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'Her Work Will Live On': Climate Movement Mourns Loss of Ecocide Campaigner Polly Higgins
By Andrea Germanos
Lawyer and visionary thinker Polly Higgins, who campaigned for ecocide to be internationally recognized as a crime on par with genocide and war crimes, died Sunday at the age of 50.
She had been diagnosed with an aggressive cancer last month and given just weeks to live.
"There's a growing recognition that a lot of campaigning is not getting us where we need to go, and just saying fossil fuel extraction should stop is not enough. It has to be criminalized," Higgins said to DeSmogBlog last month.
Climate mobilization 350.org mourned her passing, writing, "Her legacy lives on in all those who continue the fight for #ClimateJustice."
Author and climate activist Naomi Klein praised Higgins's work as well.
"She devoted her life to changing broken laws that have failed so miserably to protect the natural systems upon which we all depend. Her work will live on," Klein wrote.
Such accolades wouldn't be pouring in if not for the pivotal moment when Higgins chose to her leave her legal practice to focus on a singular client: planet Earth.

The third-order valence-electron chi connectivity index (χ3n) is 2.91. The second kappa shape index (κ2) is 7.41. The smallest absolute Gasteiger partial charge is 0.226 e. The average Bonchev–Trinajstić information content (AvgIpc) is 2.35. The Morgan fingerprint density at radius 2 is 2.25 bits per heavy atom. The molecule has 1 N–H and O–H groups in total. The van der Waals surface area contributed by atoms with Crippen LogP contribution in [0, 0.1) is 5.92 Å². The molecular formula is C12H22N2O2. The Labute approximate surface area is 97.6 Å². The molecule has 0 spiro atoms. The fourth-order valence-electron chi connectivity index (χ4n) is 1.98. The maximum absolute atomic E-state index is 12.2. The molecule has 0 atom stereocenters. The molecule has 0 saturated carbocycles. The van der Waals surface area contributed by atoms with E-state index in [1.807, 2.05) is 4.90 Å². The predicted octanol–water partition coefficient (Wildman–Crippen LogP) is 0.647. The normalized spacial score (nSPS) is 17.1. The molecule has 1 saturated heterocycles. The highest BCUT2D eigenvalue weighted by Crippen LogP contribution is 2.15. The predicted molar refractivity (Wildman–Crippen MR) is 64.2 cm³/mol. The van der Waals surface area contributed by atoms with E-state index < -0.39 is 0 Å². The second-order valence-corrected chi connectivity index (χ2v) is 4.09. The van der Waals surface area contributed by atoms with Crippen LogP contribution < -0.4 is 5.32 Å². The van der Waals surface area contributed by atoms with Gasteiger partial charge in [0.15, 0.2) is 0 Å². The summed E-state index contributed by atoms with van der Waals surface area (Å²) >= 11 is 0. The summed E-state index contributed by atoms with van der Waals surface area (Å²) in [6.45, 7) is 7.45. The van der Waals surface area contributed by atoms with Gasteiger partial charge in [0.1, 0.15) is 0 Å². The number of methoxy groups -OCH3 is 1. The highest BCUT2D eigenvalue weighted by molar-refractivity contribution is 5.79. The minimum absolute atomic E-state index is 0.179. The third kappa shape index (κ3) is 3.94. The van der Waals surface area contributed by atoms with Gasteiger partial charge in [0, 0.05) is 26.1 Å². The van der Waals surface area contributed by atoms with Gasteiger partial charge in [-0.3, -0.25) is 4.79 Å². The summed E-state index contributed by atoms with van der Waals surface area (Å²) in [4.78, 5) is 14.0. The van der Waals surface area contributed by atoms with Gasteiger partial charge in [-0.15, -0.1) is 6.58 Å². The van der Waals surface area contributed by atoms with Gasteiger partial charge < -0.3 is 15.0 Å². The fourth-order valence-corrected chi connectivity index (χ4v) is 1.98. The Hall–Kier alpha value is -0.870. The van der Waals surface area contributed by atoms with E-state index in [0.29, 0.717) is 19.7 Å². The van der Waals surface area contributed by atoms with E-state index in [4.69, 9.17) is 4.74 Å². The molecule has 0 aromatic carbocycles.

"I was standing in court one day," she told the Scotsman in 2012. "It was three years on in a long case, the last day in the Court of Appeal, and we were waiting for the judges to come back. I'd been giving voice to my client, who had been injured and harmed in the workplace, and I looked out the window and thought, 'The Earth is being injured and harmed as well and nothing is being done about it.'"
"I actually thought, 'The Earth is in need of a good lawyer.' That thought would not leave me alone. It changed my life," said Higgins.
Guardian columnist George Monbiot paid tribute to her work last month, and outlined some of her achievements:
Until 1996, drafts of the Rome statute, which lists international crimes against humanity, included the crime of ecocide. But it was dropped at a late stage at the behest of three states: the UK, France and the Netherlands. Ecocide looked like a lost cause until Higgins took it up 10 years ago.
She gave up her job and sold her house to finance this campaign on behalf of all of us. She has drafted model laws to show what the crime of ecocide would look like, published two books on the subject and, often against furious opposition, presented her proposals at international meetings. The Earth Protectors group she founded seeks to crowdfund the campaign. Recently she has been working with the Republic of Vanuatu with a view to tabling an amendment to the Rome statute, introducing the missing law.
Higgins's visionary work to make ecocide a crime, Monbiot wrote, "could, with our support, do for all life on Earth what the criminalization of genocide has done for vulnerable minorities: provide protection where none existed before. Let it become her legacy."
To hear Higgins in her own words, watch her TEDxExeter talk from 2012, "Ecocide, the 5th Crime Against Peace."
Reposted with permission from our media associate Common Dreams.